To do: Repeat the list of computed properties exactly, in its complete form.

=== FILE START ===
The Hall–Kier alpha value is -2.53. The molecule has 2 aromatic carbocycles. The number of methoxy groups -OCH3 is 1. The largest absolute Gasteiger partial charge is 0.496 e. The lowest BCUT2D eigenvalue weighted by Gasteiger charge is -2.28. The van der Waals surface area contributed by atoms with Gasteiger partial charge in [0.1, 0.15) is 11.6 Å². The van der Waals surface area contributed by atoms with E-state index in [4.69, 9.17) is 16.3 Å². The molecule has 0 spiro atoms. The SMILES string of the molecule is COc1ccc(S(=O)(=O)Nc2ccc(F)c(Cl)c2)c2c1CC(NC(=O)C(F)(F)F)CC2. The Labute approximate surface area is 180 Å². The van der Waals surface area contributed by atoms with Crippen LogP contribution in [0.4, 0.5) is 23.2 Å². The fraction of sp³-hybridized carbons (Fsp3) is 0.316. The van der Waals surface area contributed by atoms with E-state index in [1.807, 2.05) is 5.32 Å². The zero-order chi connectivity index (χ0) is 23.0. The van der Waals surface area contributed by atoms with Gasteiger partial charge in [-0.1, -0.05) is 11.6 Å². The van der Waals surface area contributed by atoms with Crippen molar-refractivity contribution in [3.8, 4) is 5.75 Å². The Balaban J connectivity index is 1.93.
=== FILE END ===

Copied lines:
The Hall–Kier alpha value is -2.53. The molecule has 2 aromatic carbocycles. The number of methoxy groups -OCH3 is 1. The largest absolute Gasteiger partial charge is 0.496 e. The lowest BCUT2D eigenvalue weighted by Gasteiger charge is -2.28. The van der Waals surface area contributed by atoms with Gasteiger partial charge in [0.1, 0.15) is 11.6 Å². The van der Waals surface area contributed by atoms with E-state index in [4.69, 9.17) is 16.3 Å². The molecule has 0 spiro atoms. The SMILES string of the molecule is COc1ccc(S(=O)(=O)Nc2ccc(F)c(Cl)c2)c2c1CC(NC(=O)C(F)(F)F)CC2. The Labute approximate surface area is 180 Å². The van der Waals surface area contributed by atoms with Crippen LogP contribution in [0.4, 0.5) is 23.2 Å². The fraction of sp³-hybridized carbons (Fsp3) is 0.316. The van der Waals surface area contributed by atoms with E-state index in [1.807, 2.05) is 5.32 Å². The zero-order chi connectivity index (χ0) is 23.0. The van der Waals surface area contributed by atoms with Gasteiger partial charge in [-0.1, -0.05) is 11.6 Å². The van der Waals surface area contributed by atoms with Crippen molar-refractivity contribution in [3.8, 4) is 5.75 Å². The Balaban J connectivity index is 1.93.